Alan's Blog

"Yeah. I wrote a script that will do that."

PowerShell Get Column Names for a CSV File

Posted on August 13th, 2017

Get-Member doesn’t always show you what is under the hood for an object.  For that you need the .PSObject property.  Here PSObject.Properties contains CSV column names

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Powershell Date LDAP filters

Posted on August 13th, 2017

This snippet can be used for easier date formatting when using an LDAP date filter with PowerShell.  This demonstrates how to get users created within the previous 30 days using LDAP:

 

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PowerShell Pause with Progress Bar

Posted on August 13th, 2017

This snippet of PowerShell was written to have show users something more interesting than “Sleeping for 15 seconds” in a script.  Notice that I splat the progress parameters.

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Fix Creation Date Later than Date Modified with PowerShell

Posted on August 13th, 2017

A weird and annoying thing happened to my home directory at work when it was moved from Windows to a storage appliance. The file CreationTime was lost on all the files and was set to the date of the data move. Particularly annoying was seeing the CreationTime being more recent than the LastWriteTime attribute. At one point in my IT career I thought that these attributes could not be changed by the user. I was wrong. In .NET these methods are available using System.IO. Here is the script — you will need to edit some choices a the top to use it.

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OU of Current PC from anywhere in the Forest

Posted on August 12th, 2017

There are a lot of ways to get the OU of the current computer, but most don’t work if you are outside your home domain. This code does, without requiring AD cmdlets:

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An Empty Pipe Element is not Allowed Here – Workaround

Posted on August 12th, 2017

This code gives you the error, “An Empty Pipe Element is not Allowed Here”:

The workaround which solves this problem is to make it an array by enclosing the code in @(), Example:

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Split a List and Remove Empty Lines with PowerShell

Posted on August 12th, 2017

I often have lists where I have to split the list, and remove empty lines.  This is how I do it:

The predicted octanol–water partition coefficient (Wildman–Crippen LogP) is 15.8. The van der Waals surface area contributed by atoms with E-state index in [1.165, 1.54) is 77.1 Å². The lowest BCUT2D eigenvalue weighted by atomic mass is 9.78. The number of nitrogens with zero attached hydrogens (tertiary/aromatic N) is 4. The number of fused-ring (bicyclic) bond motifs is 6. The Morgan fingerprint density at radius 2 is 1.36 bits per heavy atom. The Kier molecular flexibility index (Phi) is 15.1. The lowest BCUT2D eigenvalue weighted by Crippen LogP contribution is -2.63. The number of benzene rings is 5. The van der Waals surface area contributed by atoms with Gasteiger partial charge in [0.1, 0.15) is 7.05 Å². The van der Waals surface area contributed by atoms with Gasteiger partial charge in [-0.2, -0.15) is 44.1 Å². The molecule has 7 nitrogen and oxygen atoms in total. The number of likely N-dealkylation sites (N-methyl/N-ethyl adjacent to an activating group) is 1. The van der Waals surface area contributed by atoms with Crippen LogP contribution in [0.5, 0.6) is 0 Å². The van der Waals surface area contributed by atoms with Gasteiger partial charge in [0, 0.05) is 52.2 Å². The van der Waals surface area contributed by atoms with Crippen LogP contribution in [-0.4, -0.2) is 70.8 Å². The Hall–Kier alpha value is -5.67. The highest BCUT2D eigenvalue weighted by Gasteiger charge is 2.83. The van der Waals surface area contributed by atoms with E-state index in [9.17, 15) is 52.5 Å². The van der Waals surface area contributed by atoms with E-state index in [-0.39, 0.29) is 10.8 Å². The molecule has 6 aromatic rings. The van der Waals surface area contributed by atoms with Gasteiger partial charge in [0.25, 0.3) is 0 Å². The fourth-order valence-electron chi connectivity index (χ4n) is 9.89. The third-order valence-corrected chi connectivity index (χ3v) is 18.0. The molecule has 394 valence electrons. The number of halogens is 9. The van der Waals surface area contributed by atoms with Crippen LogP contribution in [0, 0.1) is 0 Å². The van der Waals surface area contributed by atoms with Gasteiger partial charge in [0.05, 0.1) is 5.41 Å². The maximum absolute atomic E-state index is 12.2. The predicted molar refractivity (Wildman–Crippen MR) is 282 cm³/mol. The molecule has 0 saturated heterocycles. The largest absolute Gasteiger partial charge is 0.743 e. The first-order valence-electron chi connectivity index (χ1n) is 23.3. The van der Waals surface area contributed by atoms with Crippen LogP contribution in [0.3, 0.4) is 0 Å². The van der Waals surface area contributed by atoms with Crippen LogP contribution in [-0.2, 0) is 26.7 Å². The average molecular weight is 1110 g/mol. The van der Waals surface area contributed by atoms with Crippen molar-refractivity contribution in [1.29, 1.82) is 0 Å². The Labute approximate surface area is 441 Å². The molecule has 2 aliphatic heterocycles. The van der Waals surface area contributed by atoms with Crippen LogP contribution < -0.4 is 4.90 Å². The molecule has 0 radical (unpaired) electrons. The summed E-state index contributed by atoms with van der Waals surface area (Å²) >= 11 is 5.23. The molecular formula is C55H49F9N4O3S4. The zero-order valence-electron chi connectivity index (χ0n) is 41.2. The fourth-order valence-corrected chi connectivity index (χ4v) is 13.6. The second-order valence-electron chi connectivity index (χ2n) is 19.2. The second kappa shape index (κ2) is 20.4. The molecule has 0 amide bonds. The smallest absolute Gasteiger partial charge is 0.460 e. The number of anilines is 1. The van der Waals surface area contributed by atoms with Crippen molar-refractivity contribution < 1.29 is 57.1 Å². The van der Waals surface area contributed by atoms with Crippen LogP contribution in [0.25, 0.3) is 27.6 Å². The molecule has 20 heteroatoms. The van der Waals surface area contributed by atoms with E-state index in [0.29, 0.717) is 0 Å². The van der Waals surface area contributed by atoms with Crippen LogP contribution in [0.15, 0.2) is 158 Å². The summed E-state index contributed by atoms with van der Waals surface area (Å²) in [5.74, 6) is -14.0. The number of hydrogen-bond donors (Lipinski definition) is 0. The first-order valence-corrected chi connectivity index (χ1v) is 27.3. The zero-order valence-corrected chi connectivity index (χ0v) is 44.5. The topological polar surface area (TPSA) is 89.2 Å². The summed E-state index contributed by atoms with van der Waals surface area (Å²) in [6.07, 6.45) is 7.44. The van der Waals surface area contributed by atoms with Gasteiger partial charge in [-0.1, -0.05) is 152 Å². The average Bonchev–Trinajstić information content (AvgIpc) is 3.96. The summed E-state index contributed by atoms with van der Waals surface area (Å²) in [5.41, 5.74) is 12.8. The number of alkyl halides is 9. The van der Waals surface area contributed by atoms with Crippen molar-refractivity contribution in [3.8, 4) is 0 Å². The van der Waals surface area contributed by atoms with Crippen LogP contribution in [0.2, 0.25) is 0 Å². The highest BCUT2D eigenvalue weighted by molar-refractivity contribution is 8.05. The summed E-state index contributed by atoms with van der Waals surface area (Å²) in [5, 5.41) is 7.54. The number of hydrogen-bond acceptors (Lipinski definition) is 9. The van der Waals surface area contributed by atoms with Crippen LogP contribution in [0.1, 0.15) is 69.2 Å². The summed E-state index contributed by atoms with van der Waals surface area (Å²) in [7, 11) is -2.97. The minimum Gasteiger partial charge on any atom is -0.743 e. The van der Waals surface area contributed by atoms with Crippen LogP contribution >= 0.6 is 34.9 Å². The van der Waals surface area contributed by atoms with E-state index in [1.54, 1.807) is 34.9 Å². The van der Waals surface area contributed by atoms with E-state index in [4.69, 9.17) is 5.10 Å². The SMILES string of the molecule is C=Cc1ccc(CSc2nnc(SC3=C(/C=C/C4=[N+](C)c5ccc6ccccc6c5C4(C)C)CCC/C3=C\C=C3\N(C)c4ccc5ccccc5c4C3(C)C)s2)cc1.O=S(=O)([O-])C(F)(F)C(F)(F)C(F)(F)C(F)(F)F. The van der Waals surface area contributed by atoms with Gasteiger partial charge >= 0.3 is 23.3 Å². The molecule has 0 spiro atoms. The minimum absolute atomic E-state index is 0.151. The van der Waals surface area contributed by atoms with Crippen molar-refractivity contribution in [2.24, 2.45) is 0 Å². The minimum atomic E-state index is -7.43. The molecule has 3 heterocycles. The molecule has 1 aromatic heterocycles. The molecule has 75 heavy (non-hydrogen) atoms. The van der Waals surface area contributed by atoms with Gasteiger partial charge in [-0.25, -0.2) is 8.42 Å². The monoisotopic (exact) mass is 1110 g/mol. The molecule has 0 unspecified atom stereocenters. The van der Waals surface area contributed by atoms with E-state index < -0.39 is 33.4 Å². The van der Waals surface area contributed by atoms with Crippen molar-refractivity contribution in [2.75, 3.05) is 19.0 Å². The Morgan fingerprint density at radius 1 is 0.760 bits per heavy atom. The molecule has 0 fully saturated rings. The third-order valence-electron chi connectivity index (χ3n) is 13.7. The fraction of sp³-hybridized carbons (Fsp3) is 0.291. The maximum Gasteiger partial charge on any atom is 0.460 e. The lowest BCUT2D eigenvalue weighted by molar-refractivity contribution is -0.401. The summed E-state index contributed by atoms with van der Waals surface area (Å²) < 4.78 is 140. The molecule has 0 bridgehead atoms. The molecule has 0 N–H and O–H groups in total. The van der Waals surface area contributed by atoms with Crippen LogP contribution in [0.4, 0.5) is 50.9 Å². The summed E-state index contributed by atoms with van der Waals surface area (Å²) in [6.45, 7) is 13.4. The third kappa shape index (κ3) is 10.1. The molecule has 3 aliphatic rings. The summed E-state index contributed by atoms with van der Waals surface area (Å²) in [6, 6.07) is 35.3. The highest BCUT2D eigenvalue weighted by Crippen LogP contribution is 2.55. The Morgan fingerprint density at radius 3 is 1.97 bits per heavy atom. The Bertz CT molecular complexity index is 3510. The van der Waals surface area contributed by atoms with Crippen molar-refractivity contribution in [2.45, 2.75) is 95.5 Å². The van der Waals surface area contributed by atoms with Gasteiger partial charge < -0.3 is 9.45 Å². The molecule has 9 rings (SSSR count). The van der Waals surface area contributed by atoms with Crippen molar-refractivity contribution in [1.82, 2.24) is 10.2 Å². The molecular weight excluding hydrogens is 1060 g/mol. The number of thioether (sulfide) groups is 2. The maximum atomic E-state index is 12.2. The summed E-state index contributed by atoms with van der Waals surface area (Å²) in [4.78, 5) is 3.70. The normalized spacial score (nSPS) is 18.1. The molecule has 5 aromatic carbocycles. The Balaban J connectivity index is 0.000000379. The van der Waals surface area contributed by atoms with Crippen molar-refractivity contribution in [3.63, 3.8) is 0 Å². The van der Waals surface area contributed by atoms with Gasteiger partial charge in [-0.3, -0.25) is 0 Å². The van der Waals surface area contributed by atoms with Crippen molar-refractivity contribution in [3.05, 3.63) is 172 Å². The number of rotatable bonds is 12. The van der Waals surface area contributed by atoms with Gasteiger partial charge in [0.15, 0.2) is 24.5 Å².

This method uses a regular expression with three different variations of line break, then the .NET method of removing empty lines.

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Open the PowerShell ISE (and other Programs) with Alternate Credentials

Posted on March 14th, 2017

RunAS for PowerShell is pretty easy. This opens the ISE:

 

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Export to HTML with Style Sheet Header

Posted on February 25th, 2017

 

This a modification of something I picked up on the web.  It allows you to export to an HTML file with a centered table and centered title.  Any number of properties in the data are made into auto-sized columns.

 

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A Dot Source Reminder for Advanced Functions

Posted on February 25th, 2017

One of the problems with writing advanced functions is that new PowerShell users think that they don’t do anything.  Frankly, I couldn’t figure out a way to get a notification to work, so I reached out to the sponsor for the Charlotte PowerShell User Group, Microsoft PFE Brian Wilhite. Brian sent me some code  which I incorporated into the following snippet:

If you expect to have the end-user save the function with code calling it at the bottom of the script, try this version which won’t prompt if there is added text at the bottom:

Put either bit of code at the bottom of any advanced function. If the script runs inside the ISE, you will get something like this:

If you run it inside the PowerShell console you will see:

If you use the shell menu option to Run with PowerShell, it adds a pause so the script does not close.  Note that the colors are not rendered properly in the example text  — the first line has green text, following lines display with default colors.

Update:  if the code above doesn’t pause when you use “Run with PowerShell” from the shell context menu, replace if (([Environment]::GetCommandLineArgs()) -match '&'){pause} with if ([regex]::IsMatch([Environment]::GetCommandLineArgs(), 'powershell_ise') -eq $false){Pause}. For more on this see this post.

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Please Note

All the scripts are saved as .txt files. Newer files have a "View Script" button which will let you save or open a script in notepad. For earlier posts, the easiest way to download with IE is to right click on the link and use "Save Target As". Rename file from Name_ext.txt to Name.ext.

To see a full post after searching, please click on the title.

PowerShell Scripts were written with Version 3 or 4.

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All new users accounts must be approved, as are comments. Please be patient. It is pretty easy to figure out my email address from the scripts, and you are welcome to contact me that way.

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